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The University of Southampton

Oesophageal Cancer. What is it? Where is it? How is it treated?

Published: 23 November 2018
Tim Underwood
Professor Tim Underwood gave his inaugural lecture this week

Professor Tim Underwood, the new Head of Cancer Sciences, gave his Inaugural Lecture this week in which he discussed his early years of surgery for oesophageal cancer through to the current experimental and potential treatments of the future.

He talked about how the provision of surgery has changed leading to dramatic improvements in outcomes and address the key scientific discoveries driving new approaches to treatment.

Using examples from his own research, Tim explained how technological advances are enabling us to understand cancer biology in ever increasing detail, including at the level of the individual cell.  With these advances come the challenges of understanding and interpreting complexity to benefit real people in time to make a difference.  Tim explored the challenge of traditional models of cancer research with examples of how “team science” is changing the research landscape.

Name: Tim Underwood
Position: Professor of GI Surgery, CRUK & RCS Advanced Clinician Scientist Fellow, Head of Cancer Sciences
Research field: Oesophageal cancer and tumour ecosystems

What is your current research focus?
I lead a programme of research studying the role of the tumour microenvironment in oesophageal cancer.  My team develop and apply advanced technologies to understand tumour complexity with a view to developing new treatments.

Why did you decide to focus your career on that particular area of research?
Because the five-year survival for oesophageal cancer is less than 15 per cent and only a third of patients are suitable for treatment with curative intent.  New treatments are desperately needed.

You also work clinically, how do you balance your clinical and research commitments?
I have great teams in both areas, without whom this would be impossible.  Even with this it is sometimes a real struggle.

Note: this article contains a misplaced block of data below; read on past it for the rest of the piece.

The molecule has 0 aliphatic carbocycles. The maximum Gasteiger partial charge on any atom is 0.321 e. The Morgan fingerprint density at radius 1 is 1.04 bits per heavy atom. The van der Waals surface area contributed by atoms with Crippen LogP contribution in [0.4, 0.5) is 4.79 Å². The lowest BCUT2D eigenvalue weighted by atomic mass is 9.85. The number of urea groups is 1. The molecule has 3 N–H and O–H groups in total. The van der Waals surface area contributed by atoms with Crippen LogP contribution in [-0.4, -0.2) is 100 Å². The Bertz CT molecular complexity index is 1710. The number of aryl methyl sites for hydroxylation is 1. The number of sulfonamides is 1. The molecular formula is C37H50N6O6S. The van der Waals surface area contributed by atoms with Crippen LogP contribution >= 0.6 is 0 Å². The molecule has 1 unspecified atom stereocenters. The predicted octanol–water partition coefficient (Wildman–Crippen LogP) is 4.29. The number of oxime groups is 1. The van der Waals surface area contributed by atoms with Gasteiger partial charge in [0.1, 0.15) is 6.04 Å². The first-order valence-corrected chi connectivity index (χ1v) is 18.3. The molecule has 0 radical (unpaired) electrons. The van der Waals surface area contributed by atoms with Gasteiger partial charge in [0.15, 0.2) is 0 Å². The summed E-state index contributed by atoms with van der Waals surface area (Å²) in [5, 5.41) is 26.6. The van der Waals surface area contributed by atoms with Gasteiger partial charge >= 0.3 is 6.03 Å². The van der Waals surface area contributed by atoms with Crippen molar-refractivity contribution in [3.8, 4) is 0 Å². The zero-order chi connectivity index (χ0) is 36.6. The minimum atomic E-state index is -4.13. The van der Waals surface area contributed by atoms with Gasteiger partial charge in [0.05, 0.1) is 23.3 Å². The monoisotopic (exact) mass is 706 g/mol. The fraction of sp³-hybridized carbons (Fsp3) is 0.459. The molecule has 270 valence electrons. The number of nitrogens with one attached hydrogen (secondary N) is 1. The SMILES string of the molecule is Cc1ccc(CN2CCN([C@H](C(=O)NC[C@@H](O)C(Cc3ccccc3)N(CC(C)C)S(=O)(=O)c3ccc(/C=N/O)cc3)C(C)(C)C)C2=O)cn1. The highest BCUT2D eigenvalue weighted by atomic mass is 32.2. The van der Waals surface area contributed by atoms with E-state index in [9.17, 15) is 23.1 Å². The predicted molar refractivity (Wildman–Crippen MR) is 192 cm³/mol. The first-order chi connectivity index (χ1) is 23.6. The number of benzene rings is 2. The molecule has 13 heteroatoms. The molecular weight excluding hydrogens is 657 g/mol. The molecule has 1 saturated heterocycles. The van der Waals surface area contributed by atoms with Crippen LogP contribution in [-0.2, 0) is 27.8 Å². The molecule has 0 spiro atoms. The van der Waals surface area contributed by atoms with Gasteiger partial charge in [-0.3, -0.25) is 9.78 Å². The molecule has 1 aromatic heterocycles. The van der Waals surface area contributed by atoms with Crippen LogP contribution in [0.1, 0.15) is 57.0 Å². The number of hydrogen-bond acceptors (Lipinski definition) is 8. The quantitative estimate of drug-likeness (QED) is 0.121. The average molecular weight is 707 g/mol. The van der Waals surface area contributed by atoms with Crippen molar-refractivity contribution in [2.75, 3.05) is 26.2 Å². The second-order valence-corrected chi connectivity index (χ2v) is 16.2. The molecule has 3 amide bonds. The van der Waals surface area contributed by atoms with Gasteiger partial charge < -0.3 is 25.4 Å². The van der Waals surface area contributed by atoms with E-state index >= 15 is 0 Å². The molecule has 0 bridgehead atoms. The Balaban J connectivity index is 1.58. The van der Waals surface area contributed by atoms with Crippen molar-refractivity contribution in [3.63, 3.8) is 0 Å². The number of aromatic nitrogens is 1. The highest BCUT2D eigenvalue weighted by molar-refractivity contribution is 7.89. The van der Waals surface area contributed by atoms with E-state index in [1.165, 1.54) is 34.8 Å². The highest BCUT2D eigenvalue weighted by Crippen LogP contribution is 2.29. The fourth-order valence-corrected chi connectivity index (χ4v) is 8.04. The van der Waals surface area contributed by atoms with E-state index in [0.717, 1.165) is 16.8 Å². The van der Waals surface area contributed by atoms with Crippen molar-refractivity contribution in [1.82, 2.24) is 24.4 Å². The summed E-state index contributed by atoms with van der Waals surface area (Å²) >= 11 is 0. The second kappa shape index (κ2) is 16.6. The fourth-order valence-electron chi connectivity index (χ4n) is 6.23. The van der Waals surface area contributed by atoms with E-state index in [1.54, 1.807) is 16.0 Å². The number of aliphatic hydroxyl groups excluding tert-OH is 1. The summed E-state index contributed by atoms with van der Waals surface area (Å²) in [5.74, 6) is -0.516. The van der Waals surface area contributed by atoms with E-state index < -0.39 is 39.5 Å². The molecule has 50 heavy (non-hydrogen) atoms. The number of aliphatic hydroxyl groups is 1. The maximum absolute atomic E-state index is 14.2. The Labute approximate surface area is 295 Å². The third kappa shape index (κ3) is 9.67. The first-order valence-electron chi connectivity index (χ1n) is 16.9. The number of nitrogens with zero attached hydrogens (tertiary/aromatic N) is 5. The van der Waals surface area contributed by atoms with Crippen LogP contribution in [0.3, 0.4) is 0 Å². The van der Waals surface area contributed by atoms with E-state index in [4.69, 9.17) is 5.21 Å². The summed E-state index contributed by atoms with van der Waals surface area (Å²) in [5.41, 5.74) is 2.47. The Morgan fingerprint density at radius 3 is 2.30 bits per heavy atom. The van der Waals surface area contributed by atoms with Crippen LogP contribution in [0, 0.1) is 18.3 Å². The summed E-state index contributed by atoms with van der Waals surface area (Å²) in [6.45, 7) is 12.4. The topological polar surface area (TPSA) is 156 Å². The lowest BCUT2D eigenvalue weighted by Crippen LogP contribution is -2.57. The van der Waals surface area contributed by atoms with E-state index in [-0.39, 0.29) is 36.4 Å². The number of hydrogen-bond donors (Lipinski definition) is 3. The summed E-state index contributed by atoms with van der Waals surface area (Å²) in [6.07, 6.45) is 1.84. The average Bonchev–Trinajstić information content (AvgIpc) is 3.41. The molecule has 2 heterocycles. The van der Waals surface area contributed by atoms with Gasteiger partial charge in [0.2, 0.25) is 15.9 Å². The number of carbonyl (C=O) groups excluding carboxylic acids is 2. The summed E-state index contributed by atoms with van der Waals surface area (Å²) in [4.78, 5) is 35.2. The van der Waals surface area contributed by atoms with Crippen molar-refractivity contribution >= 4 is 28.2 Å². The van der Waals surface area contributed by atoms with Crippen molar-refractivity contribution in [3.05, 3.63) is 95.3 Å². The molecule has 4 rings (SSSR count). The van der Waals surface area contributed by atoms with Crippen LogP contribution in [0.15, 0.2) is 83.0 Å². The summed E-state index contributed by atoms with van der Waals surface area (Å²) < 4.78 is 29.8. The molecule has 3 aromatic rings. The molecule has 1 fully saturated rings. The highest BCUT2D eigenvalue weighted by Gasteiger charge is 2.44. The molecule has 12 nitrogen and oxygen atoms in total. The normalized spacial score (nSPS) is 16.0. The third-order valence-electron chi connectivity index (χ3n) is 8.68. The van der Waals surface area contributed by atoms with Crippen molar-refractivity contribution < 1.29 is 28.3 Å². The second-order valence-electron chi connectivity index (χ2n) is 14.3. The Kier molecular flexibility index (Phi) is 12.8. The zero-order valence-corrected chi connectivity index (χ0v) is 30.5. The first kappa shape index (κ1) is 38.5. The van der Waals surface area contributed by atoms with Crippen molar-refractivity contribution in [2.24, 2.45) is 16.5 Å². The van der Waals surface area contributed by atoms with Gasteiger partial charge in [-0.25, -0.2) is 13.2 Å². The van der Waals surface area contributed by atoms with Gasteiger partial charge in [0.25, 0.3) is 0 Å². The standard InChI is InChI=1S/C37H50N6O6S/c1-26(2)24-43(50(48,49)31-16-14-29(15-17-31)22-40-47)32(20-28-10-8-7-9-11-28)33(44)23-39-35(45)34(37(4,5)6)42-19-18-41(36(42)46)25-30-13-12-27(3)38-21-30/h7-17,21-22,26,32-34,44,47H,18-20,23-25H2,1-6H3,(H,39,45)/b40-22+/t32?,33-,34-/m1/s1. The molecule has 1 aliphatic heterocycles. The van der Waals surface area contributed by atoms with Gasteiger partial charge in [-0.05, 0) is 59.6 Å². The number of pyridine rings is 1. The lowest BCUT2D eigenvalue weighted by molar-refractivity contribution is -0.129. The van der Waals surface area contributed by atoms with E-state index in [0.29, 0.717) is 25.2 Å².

You’ve recently become the Head of Cancer Sciences – what is your vision for the department?
Fortunately, when I took over as Head of the Cancer Sciences Academic Unit (CSU) in August this year I was following significant success.  I inherited an Academic Unit full of great people who understand medicine in Southampton in a way that I will only ever aspire to.  The CSU has grown into a world-leading cancer research department, with peaks of excellence that span haematological and solid tumour sub-types underpinned by basic biological and translational science. The opening of the Centre for Cancer Immunology, a product of the hard work and dedication of all members of the CSU team, signifies a new era of cancer research in Southampton. 

The first task I set myself is to listen.  I have met over 30 colleagues in one-to-ones to find out about what really goes on and we have discussed the good, the not-so-good and their views on how CSU could improve.  These meetings will continue until I have heard from every team.

Clear themes are emerging, and I will devise proposals about how we can move forward together so we can be more collaborative and collegial.  Cancer Sciences punches well above its weight, but to continue to do this we need to actively work together between groups and between buildings to maximise our performance and our outputs. 

I want to encourage early career researchers to feel more empowered about their work and know that they have a voice and can contribute to the CSU. I also aim to be open and honest about our finances and be the link between the Unit and the Faculty executive.

I have been enthused and amazed by the fantastic work that is going on.  I can tell how engaged and energised people are by their science. We have lots to be proud of, but most importantly we have fabulous people who work hard together to make CSU excellent.  I am excited about the journey ahead.

What have been your biggest ‘eureka’ moments in your research field or clinical work?
Within my research areas, defining the genomic landscape of oesophageal adenocarcinoma has been a standout moment and being able to understand the complexity of this cancer type at single cell resolution for the first time.

Clinically it has been enabling enhanced recovery after oesophageal surgery.  We recently set and internal record with a patient discharged only 5 days after surgery.

How would you describe the rate of progress in your research field and clinical work that you’ve witnessed?
Too slow…….but we are catching up quickly.

What would you say is your proudest career achievement?
Enabling talented researchers and clinicians to fulfil their potential.

What excites you most about the future of your research field and clinical work?
We are on the cusp of something really exciting.  Computational and biological improvements are driving exponential growth in our understanding of disease.  This will lead to better and more durable treatments for cancer.


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